By Don McAlavy: Local Columnist
Seventy years ago, in 1937, the news of the day included a lost man, an air circus, and a train robbery and killing.
The news said, “Lost, One Man and One Earthquake.” The Tucumcari Chamber of Commerce received a note from a Cleveland, Tenn., woman, Harriette E. Wells, middle of November 1937. She was a friend of the “man’s mother” that got lost. Her note said: “Somewhere near Tucumcari, during the time of the earthquake around 6 years ago (1931?), there lived a boy by the name of Charles Franklin Petitt. His mother would like to know if he survived the earthquake and if you can locate his whereabouts. She is grown old and becoming anxious about her son.”
Ray H. Smith, then secretary of the Tucumcari Chamber of Commerce, said he was “growing older and becoming anxious” about the matter himself.
“To date (1937) I have located neither the earthquake nor Petitt,” he said.
The Curry County Times reported on Thursday, May 27, 1937, that seven planes would have an “Air Circus” in Clovis twice daily, June 2 and 3, 1937. The airplanes would be in Clovis as part of the big Pioneer Days celebration. The air show would stage acrobatics in addition to formation flying about noon each day.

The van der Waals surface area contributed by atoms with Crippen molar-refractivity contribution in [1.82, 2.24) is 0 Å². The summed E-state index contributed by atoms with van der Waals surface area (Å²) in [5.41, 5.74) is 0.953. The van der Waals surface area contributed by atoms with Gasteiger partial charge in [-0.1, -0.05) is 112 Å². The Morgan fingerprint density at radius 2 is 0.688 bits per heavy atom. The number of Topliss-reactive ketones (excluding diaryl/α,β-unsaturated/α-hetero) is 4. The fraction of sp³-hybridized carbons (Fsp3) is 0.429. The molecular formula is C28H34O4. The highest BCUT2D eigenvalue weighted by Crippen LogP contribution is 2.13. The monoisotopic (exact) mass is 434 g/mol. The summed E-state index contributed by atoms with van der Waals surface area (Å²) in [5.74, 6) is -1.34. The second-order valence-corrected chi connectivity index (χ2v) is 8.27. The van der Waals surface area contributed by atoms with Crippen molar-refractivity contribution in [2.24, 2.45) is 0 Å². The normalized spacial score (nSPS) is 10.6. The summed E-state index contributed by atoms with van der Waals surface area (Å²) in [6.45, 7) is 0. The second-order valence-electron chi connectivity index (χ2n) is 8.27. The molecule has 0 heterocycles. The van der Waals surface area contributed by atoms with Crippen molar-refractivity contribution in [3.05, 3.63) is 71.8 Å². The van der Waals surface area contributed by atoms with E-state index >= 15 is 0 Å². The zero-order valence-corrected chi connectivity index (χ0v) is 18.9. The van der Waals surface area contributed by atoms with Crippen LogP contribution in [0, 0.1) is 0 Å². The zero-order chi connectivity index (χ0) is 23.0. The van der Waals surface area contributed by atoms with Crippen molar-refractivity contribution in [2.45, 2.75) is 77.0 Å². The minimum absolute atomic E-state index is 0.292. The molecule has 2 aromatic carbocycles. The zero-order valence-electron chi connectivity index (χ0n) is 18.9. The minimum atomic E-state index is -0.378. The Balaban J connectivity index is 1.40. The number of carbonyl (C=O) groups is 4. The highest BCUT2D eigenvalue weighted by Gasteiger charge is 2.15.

Two “Dude” cowboys from Brooklyn, N.Y., 22 and 27, attempted to rob the Southern Pacific‘s “Apache” passenger train near Las Cruces on Thanksgiving Day in 1937. An El Paso railroad employee was killed and the robbers severely beaten by enraged passengers and trainmen.
“We didn’t mean to kill anyone,” said one of the Dudes. “We agreed before the holdup that we wouldn’t shoot, even if they captured us and it meant 20 years in jail.” They were sentenced to 50 to 75 years in prison on Feb. 21, 1938.
Late in the year, an Albuquerque paper reported about an old rancher here in New Mexico called to testify what he saw when two trains crashed head-on. He was the only witness and the railroad lawyer asked him to testify as to what he saw.
“Well,” the rancher said, “I was on my horse near the railroad out in the middle of nowhere and I heard a train coming from the west. Then I heard a train coming from the east. They were on the same track and coming lickety-split toward each other. That was the most gosh-awful crash I ever saw!”
“What were your thoughts when you saw the crash?” the lawyer asked him.
“Well, I thought to myself that that was a hell of a way to run a railroad!”
At the end of 1937 the federal postal department reported on postmasters in New Mexico.
“In New Mexico there are 3,000 postmasters who can neither read nor write English.”